Other activations include the Foot Locker Collective – a hand picked group of lifestyle and sneakerhead influencers from across Europe with whom the agency works with to co-create content and experiences to excite young sneaker buyers. Eulogy, meanwhile, launched an events and experiential service in April, in response to what it calls a rise in the 'experience economy'. It has previously delivered experiences for the likes of Chambord and Singha Beer.
Molly Aldridge, global CEO at M&C Saatchi PR, says the agency has found it a necessity to have in-house experiential specialists as the marketplace continues to evolve.
"Integrated campaigns have become part of the day-to-day, and almost always involve some form of brand experience," she says. "This may take the shape of a launch moment, photo stunt or a fully-fledged event. Offering a consistent, full package with the right blend of in-house talent and expertise is beneficial not only to the success of a campaign, but to the client and their ever evolving needs."
Unsurprisingly, Aldridge maintains that as the ‘original storytellers’, PR agencies know how to strategically craft stories and experiences that will travel the distance, as well as value the importance of giving media and consumers an experience that is stimulating. She believes that PR agencies are increasingly ‘speaking the language’ of experiential and building in-house teams and offerings accordingly.
As agencies across the board recognise the growing importance of events in the marketing mix, the lines between different disciplines are becoming increasingly less distinct. Christine Petersen, CEO of Time Out Digital, outlines how brands have long understood the importance of creating unique moments for consumers in a way that advertising alone can’t always deliver. She gives an example of how Macy's has evolved a specific campaign with the times and across channels.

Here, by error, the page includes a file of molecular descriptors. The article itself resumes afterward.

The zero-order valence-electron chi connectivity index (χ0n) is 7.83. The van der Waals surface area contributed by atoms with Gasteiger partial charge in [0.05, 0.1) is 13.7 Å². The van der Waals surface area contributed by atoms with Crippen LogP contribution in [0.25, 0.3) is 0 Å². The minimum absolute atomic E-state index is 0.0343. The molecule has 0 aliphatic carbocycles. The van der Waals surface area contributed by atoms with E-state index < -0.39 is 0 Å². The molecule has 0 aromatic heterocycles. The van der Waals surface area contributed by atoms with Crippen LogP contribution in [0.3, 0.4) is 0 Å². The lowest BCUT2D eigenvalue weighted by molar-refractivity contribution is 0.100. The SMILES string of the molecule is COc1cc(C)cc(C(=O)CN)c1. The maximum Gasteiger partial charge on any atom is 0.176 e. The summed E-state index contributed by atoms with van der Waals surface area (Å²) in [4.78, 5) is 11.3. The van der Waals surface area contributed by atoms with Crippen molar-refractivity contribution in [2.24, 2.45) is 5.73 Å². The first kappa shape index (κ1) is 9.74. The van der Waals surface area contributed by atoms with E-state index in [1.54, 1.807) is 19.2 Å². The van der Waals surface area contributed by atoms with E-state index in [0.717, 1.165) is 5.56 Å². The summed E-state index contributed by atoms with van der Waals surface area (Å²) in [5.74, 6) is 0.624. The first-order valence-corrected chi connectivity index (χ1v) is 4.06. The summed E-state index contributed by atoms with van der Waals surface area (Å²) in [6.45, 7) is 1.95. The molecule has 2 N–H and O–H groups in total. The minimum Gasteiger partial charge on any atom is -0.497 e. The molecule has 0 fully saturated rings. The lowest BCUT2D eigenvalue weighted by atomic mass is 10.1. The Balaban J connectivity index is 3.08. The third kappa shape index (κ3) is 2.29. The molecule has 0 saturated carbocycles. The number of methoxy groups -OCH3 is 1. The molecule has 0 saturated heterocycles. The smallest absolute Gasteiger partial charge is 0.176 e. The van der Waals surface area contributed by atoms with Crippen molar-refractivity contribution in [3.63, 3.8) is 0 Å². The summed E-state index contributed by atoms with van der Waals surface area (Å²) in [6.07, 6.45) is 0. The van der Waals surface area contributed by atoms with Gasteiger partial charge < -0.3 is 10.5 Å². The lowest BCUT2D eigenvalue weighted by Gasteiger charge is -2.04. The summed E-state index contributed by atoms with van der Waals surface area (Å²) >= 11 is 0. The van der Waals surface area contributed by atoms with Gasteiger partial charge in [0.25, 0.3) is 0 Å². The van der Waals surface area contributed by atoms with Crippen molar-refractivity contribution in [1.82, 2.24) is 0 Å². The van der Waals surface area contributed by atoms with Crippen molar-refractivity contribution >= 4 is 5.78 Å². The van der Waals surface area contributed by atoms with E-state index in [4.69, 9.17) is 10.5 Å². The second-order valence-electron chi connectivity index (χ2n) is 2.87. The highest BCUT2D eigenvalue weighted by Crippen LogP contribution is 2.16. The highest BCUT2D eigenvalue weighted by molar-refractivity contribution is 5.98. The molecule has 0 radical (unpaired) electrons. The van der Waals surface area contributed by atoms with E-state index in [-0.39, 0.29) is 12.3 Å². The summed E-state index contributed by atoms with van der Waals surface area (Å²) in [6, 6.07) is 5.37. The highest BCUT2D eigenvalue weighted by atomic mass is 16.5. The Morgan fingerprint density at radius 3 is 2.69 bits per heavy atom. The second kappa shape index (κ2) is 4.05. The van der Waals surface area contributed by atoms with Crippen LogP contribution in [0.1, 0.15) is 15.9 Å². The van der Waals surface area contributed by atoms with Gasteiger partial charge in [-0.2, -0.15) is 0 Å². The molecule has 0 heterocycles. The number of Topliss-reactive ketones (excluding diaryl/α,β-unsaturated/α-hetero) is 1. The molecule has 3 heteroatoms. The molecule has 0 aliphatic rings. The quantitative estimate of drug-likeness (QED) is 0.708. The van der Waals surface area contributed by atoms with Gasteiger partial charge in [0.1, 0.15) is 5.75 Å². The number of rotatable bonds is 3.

"A very early example of experiential is the Macy’s Thanksgiving Day Parade which started in 1924 and attracts crowds of 3.5 million each year; it has been televised nationally since 1952, attracting around 25 million TV viewers, and is now also being live-streamed via Youtube – viewers experience amazing entertainment tied to brands and Macy’s itself. This iconic event launched almost 100 years ago to create an emotional connection so that people feel invested in the brand."
Russ Lidstone, former CEO at Havas Worldwide and now CEO of experiential agency WRG, says that ad agencies have recognised that in order to deliver engagement, they need to create experiences that can be amplified and disseminated via other channels.
"Ad agencies are moving to where they see client budgets going but also where they see creative opportunities lie," he says.
For the experiential and events industry, this growing trend may mean having to either work more closely with PR or ad agencies, with Aldridge suggesting a few partnerships may crop up. Or it may mean having to bring in new talent that can deliver across the board when it comes to devising experiences and effective brand communication – both digital and physical.
The big question, says Warnes, is how networks respond to the new environment, because the central creative campaign idea must now work on several levels. It must offer a platform for fluid content that works as an experiential idea, not just for an above the line ad campaign.
This poses a difficult organisational problem for agencies that are traditionally set up with the ad agency as gatekeepers of the creative idea. Can they bring experiential expertise to bear earlier in the creative process?
Similarly, experiential agencies will need to prove they have the creative talent of sufficient depth and quality that deserves to be heard at the outset of the planning process.